Top Causes of Maternal Mortality
Maternal mortality often increases in countries where poverty levels are high. According to the World Health Organization, 99 percent of maternal deaths occur in developing countries. This is because women do not always have access to sanitary birthing conditions, proper doctors or procedures for remedying labor complications.

However, some causes of maternal mortality are much more prominent than others, taking the lives of mothers every day. These are the top five causes of maternal mortality:

  1. Hemorrhaging, typically postpartum, claims the largest number of lives out of all the causes of maternal death. According to UNICEF, 27 percent of all maternal mortalities are due to hemorrhaging.Postpartum hemorrhaging refers to extremely heavy bleeding after giving birth. This bleeding should stop relatively soon as the uterus contracts to push out the placenta but if the contractions are not strong enough, blood may flow freely, causing a hemorrhage. Medical solutions to postpartum hemorrhaging may include getting a blood transfusion, which is incredibly difficult in remote and low-income parts of developing countries. 
  2. The existence of pre-existing conditions that are aggravated by pregnancy is the second leading killer of mothers during labor. There are many medical conditions that, when coupled with pregnancy, can cause death. In many cases of maternal mortality, mothers are unaware of pre-existing conditions or they are unable to access safe abortions because they are illegal or too expensive in their country.
  3. Hypertension during pregnancy is when a woman has high blood pressure during pregnancy. If it continues beyond week 20 of the pregnancy, it can lead to preeclampsia, causing complications for both mother and child. Preeclampsia can cause maternal mortality if not recognized and treated quickly.
  4. Maternal sepsis, also known as blood poisoning, is the body’s natural response to an infection, but it can quickly overwhelm the body’s functions and make it unable to cope. According to UNICEF, maternal sepsis claims eleven percent of maternal mortalities.Sepsis does have early warning signs, but these can be hard to notice and the situation can quickly become dangerous. In areas where access to antibiotics is limited, where it is difficult to reach a hospital quickly or where doctors are not properly trained, maternal sepsis may go unnoticed or untreated, resulting in maternal mortality. 
  5. Unsafe or unsanitary abortions are responsible for eight percent of maternal mortalities. In low-income or developing nations, abortions may be illegal, forcing pregnant women to turn to homemade abortions or local methods. Often times, abortions that are done without proper techniques, tools or sanitation lead to infection and eventually death.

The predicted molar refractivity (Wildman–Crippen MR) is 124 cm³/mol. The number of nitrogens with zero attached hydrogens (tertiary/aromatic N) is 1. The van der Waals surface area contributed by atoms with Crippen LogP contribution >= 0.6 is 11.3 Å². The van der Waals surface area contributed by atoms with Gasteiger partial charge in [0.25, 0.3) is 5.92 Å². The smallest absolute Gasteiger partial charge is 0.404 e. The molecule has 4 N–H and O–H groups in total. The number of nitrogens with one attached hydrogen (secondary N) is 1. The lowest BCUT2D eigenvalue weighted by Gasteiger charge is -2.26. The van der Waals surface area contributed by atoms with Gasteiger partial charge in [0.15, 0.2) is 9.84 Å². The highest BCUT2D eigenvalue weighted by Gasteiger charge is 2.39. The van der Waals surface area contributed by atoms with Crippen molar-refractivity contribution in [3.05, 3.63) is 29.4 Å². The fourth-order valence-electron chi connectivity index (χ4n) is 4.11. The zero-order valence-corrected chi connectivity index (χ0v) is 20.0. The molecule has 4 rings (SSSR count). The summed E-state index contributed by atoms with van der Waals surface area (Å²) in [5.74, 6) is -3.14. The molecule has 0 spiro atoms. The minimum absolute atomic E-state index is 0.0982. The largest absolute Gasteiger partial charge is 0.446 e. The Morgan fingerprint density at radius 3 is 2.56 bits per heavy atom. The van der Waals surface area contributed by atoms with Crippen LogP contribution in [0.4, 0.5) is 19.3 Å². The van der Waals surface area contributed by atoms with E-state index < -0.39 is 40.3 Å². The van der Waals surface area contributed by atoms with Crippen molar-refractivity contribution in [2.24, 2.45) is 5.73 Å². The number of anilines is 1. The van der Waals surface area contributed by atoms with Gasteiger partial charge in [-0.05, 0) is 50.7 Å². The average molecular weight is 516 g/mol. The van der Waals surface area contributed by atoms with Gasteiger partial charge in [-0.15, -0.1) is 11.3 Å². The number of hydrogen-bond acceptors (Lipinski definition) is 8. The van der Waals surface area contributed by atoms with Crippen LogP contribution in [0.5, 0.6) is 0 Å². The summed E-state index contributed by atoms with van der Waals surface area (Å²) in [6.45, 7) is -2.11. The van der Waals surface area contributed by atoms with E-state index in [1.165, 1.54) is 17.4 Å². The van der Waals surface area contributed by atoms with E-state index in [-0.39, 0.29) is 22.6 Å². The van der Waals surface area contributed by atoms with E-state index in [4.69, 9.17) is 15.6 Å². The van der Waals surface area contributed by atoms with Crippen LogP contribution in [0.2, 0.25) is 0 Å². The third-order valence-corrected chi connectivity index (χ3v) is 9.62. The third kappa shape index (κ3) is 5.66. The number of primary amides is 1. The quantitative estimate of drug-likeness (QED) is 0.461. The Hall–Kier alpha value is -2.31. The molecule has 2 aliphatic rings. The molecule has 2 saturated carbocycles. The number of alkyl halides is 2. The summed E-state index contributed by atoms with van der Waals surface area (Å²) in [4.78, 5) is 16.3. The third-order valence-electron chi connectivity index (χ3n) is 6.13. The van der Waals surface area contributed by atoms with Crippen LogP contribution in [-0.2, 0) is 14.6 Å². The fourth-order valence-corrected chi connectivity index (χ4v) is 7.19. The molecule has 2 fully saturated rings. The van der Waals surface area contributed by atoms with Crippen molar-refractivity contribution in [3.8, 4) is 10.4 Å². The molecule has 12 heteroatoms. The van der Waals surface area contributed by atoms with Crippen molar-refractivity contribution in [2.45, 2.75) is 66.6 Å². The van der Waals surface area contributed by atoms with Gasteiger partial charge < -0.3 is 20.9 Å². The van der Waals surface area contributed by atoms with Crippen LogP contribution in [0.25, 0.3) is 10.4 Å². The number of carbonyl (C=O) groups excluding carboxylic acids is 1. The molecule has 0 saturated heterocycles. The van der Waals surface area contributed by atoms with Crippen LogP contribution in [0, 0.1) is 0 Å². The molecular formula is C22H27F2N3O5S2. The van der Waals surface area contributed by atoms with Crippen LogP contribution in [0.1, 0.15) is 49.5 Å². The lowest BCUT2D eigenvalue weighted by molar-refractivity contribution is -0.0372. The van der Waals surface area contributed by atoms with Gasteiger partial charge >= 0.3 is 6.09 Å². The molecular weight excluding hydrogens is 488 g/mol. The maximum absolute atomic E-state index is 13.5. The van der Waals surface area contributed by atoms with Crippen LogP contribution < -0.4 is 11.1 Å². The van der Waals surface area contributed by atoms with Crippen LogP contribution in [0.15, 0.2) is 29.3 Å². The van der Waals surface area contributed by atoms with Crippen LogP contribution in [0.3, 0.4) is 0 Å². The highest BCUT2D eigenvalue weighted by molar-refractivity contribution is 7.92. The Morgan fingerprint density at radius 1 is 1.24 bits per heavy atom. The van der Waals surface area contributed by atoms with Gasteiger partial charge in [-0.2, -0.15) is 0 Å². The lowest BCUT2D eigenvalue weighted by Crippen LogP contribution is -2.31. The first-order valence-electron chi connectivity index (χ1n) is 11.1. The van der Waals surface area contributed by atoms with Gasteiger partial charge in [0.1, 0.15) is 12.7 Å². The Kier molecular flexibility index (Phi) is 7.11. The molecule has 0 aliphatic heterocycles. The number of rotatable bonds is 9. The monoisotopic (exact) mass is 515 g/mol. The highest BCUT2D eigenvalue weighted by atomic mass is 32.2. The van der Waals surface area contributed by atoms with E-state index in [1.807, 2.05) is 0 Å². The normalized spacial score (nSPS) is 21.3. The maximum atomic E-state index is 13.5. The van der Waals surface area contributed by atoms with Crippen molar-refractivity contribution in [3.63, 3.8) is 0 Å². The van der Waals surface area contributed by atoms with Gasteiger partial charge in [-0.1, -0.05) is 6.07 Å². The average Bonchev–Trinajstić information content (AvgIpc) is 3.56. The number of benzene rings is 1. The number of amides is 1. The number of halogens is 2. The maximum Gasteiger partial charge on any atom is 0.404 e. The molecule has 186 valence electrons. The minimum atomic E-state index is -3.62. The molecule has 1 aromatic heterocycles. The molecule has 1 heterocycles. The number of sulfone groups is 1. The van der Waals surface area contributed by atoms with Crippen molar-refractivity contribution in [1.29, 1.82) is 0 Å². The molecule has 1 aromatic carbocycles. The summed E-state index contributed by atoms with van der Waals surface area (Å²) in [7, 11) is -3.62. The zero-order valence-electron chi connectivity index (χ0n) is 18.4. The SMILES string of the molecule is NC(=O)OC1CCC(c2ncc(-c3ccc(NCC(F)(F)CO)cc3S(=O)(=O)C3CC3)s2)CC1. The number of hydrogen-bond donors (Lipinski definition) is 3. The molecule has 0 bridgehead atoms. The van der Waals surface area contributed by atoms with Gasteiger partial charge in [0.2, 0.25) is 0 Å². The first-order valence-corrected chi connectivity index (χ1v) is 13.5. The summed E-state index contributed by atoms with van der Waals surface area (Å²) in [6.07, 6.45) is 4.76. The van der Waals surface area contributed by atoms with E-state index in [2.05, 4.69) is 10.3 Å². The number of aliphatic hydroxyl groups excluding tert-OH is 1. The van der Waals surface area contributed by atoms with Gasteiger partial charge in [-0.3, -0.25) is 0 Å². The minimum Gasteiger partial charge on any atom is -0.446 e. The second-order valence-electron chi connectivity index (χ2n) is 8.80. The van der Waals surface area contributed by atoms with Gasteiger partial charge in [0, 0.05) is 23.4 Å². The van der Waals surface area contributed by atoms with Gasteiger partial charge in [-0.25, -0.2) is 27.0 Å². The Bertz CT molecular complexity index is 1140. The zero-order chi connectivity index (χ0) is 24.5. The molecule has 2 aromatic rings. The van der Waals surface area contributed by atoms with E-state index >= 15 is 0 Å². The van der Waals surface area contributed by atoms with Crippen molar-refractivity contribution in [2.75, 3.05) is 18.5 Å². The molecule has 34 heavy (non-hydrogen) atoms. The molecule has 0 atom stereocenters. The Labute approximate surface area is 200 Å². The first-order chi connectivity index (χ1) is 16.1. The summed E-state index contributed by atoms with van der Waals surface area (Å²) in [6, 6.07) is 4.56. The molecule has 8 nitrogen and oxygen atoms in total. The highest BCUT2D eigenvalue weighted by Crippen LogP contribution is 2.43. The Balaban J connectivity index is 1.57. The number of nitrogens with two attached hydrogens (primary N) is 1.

These are the top causes of maternal mortality, all of which can be remedied through increased funding and accessibility to proper medical facilities in developing nations. More often than not, women are left without the money or access to solutions for their medical issues, perpetuating the cycle of maternal mortality.

– Liyanga de Silva

Photo: Flickr

Considering that the reduction of the child mortality rate is one of the Millennium Development Goals (MDGs), it seems that with recent awareness towards public health concerns in India growing, this goal may actually become a reality in the country. India boasts the highest child mortality rate in the world, as well as the highest rate of maternal deaths globally, with the latter standing at one death every 10 minutes. Because of this, Acumen Fund, a U.S. nonprofit organization, and Indian multi-product company HLL Lifecare Limited have teamed up to create LifeSpring, a network of maternity and child healthcare hospitals that provide maternal health services to lower-income Indian families at affordable prices. In April 2010, LifeSpring became the first chain of healthcare providers to join the Business Call to Action, a global leadership effort for companies with core business initiatives to commit to meeting the MDGs. LifeSpring specifically has committed to the fifth and least progressive MDG, which focuses on decreasing the maternal death rate by 75 percent. LifeSpring opened up their first hospital in 2005, just outside the southern Indian city of Hyderabad in Moula Ali, and since then has grown to become the largest chain of maternity hospitals in South India. The hospital chain boasts nine small hospitals throughout Hyderabad with plans to expand to 30 hospitals located in Delhi, Mumbai and Ahmedabad by 2017. Due to poor health, unsafe home births, and scarce access to quality healthcare, lower-income Indian women often face damaging risks during pregnancy. In fact, more than 100,000 pregnancy-related deaths occur annually in India. Most of these deaths are preventable if a sufficient and standardized level of care is given. However, finding quality healthcare in India can be difficult for poorer individuals. The free healthcare provided to pregnant women and newborns in public hospitals lacks efficiency, transparency, and quality services. For these reasons, many Indian women choose to deliver at private hospitals, but often have to take out loans to finance the delivery. LifeSpring has become a successful alternative to this double-edged sword that exists in the public health system in India. Using a market-based approach of keeping healthcare prices low by cutting costs on infrastructure and using midwives instead of doctors, LifeSpring has been able to provide quality and affordable services to expectant mothers and newborn babies in India. The small chain of hospitals actually offers lower-income mothers the same healthcare and delivery services found at private hospitals at rates 30 to 50 percent lower than market prices. In addition to caring for the mothers during their deliveries, LifeSpring also offers prenatal and postnatal healthcare services, along with offering free vaccinations to babies at its Moula Ali hospital. The organization also engages in community outreach programs in which outreach workers and nurses go door to door within LifeSpring communities and follow up with new mothers and their newborns. – Elisha-Kim Desmangles Sources: LifeSpring, UNDP, India Today, Acumen, Forbes India Photo: Acumen